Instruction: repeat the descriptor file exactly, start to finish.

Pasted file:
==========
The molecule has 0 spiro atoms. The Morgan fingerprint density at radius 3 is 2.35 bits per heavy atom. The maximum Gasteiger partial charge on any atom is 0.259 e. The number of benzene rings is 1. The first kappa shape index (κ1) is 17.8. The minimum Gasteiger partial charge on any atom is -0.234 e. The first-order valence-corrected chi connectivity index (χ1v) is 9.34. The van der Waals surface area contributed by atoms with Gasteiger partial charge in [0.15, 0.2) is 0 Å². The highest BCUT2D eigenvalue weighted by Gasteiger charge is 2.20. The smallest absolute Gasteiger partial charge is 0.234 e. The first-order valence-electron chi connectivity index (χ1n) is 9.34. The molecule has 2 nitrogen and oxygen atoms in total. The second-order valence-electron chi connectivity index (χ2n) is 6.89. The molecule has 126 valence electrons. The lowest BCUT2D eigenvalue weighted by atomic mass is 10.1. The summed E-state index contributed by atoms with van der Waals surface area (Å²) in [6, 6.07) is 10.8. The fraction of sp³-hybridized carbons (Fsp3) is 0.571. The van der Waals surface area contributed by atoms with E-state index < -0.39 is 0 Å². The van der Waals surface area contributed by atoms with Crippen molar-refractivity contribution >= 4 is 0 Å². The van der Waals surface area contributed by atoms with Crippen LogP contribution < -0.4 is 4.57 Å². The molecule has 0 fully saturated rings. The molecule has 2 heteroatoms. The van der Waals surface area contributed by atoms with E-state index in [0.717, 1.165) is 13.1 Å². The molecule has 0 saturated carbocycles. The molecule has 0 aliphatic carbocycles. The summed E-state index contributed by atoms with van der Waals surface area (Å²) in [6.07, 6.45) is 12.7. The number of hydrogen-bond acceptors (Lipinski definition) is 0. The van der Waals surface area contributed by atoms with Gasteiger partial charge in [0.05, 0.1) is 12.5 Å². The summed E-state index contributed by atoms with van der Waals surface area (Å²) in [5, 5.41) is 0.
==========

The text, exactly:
The molecule has 0 spiro atoms. The Morgan fingerprint density at radius 3 is 2.35 bits per heavy atom. The maximum Gasteiger partial charge on any atom is 0.259 e. The number of benzene rings is 1. The first kappa shape index (κ1) is 17.8. The minimum Gasteiger partial charge on any atom is -0.234 e. The first-order valence-corrected chi connectivity index (χ1v) is 9.34. The van der Waals surface area contributed by atoms with Gasteiger partial charge in [0.15, 0.2) is 0 Å². The highest BCUT2D eigenvalue weighted by Gasteiger charge is 2.20. The smallest absolute Gasteiger partial charge is 0.234 e. The first-order valence-electron chi connectivity index (χ1n) is 9.34. The molecule has 2 nitrogen and oxygen atoms in total. The second-order valence-electron chi connectivity index (χ2n) is 6.89. The molecule has 126 valence electrons. The lowest BCUT2D eigenvalue weighted by atomic mass is 10.1. The summed E-state index contributed by atoms with van der Waals surface area (Å²) in [6, 6.07) is 10.8. The fraction of sp³-hybridized carbons (Fsp3) is 0.571. The van der Waals surface area contributed by atoms with E-state index < -0.39 is 0 Å². The van der Waals surface area contributed by atoms with Crippen molar-refractivity contribution >= 4 is 0 Å². The van der Waals surface area contributed by atoms with Crippen LogP contribution < -0.4 is 4.57 Å². The molecule has 0 fully saturated rings. The molecule has 2 heteroatoms. The van der Waals surface area contributed by atoms with E-state index in [0.717, 1.165) is 13.1 Å². The molecule has 0 saturated carbocycles. The molecule has 0 aliphatic carbocycles. The summed E-state index contributed by atoms with van der Waals surface area (Å²) in [6.07, 6.45) is 12.7. The number of hydrogen-bond acceptors (Lipinski definition) is 0. The van der Waals surface area contributed by atoms with Gasteiger partial charge in [0.05, 0.1) is 12.5 Å². The summed E-state index contributed by atoms with van der Waals surface area (Å²) in [5, 5.41) is 0.